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Why I don't support Cardi B

Internets, I've been racking my brain trying to figure out why the success of Cardi B's "Bodak Yellow
Why I don't support Cardi B
By Byron Crawford • Issue #23 • View online
Internets,
I’ve been racking my brain trying to figure out why the success of Cardi B’s “Bodak Yellow” is being celebrated as if it were a major civil rights victory, and the most I can think is that white people find her to be an especially amusing minstrel performer, and any social justice-y analysis of her triumph exists solely to create an excuse to chuckle at the fact that she can hardly speak English, despite being born and raised in the United States.
To paraphrase obscure white poet Alec Ounsworth, I can’t think of another reason why anyone would give a shit about Cardi B.
I’m writing this on a borrowed computer, with a limited amount of time, so I didn’t get a chance to actually listen to “Bodak Yellow,” so I don’t have any way of knowing if it’s a good song. In the interest of fairness, I’m gonna give Cardi B the benefit of the doubt and assume that it’s brilliant.
Usually, this is the part of the newsletter where I argue that the song can’t possibly be that significant, if it’s been around for months without me hearing it, but the fact of the matter is that I don’t hear all kinds of things. That Justin Bieb(l)er song “Despacito” is supposedly the most popular song there ever was, and I’ve never heard it—this despite the fact that people in countries that don’t even have the Internets have heard it. (Africans connect to the Internets using windmills.)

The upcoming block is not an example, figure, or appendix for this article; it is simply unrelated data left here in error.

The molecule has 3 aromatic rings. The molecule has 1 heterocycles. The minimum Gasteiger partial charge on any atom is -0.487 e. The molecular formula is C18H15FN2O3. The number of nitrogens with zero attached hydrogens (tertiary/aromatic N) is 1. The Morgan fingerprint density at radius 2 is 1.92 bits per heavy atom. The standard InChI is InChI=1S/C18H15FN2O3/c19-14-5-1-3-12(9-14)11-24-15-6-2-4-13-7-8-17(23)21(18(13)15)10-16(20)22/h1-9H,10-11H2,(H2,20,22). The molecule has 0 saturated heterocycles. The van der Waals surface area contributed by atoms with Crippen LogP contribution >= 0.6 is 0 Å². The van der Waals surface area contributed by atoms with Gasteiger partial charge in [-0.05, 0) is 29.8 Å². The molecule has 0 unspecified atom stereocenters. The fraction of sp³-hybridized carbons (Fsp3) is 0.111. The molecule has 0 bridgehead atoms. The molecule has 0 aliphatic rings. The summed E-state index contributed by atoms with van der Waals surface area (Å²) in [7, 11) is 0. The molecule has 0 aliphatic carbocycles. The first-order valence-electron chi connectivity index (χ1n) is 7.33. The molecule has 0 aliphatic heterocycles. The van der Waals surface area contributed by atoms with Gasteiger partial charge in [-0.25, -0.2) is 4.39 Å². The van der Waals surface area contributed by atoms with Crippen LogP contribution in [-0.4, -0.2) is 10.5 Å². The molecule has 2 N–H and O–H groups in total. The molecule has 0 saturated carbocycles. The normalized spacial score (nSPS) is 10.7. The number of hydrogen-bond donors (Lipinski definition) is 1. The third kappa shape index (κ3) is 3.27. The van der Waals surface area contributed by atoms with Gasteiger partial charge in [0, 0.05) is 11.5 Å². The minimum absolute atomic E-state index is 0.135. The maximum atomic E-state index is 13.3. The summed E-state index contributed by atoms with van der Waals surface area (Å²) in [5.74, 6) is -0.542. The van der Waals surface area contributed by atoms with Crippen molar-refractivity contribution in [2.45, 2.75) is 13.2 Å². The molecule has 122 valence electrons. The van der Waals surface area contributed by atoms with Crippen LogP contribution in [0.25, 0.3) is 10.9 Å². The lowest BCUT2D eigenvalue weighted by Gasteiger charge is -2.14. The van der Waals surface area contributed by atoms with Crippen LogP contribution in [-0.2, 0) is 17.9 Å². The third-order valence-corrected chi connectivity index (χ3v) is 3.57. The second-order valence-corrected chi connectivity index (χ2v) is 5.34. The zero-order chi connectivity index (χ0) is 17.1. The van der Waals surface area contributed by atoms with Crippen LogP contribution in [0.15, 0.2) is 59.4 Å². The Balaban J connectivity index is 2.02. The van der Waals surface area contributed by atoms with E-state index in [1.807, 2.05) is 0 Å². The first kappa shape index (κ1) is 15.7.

Part of it is that I’m just plain old. I’m damn near as old as my father was when I started high school. I can’t be expected to keep up with the latest trends. I’m still interested in teenage girls’ bodies, but I could give a rat’s ass what they’re listening to. But part of it is that the most popular songs these days aren’t actually very popular, objectively speaking. They’re only popular relative to other modern, garbage music.
When you hear that Post Malone, whatever that is (I know it’s a rapper, not a band—I’m not that unhip!), has been streamed literally a billion times on Spotify, earning him $900, that’s just because (a) the population is a lot higher than it was back when rap music was worth a shit, and (b) people who listen to that kind of music have the time to sit and listen to the same songs over and over again, because they don’t work.
Perhaps taking a cue from Black People Twitter, Spotify (which I recently quit) is capitalizing on this by creating several playlists that target a hoodrat youth demographic. The celebrated Rap Caviar is the most popular of them, but if you notice, they’ve got eight other playlists that are all just the same songs from Rap Caviar, in a different order (and not a single rap playlist that’s appropriate for an adult with a modicum of taste).
“Bodak Yellow” obviously benefited from this trend, and it probably won’t be the last song to do so. This could be the new norm. (Next up: Danielle Bregoli, of “cash me ousside” fame.) Already this year, Migos topped the Hot 100 with that song “Bad and Boujee.”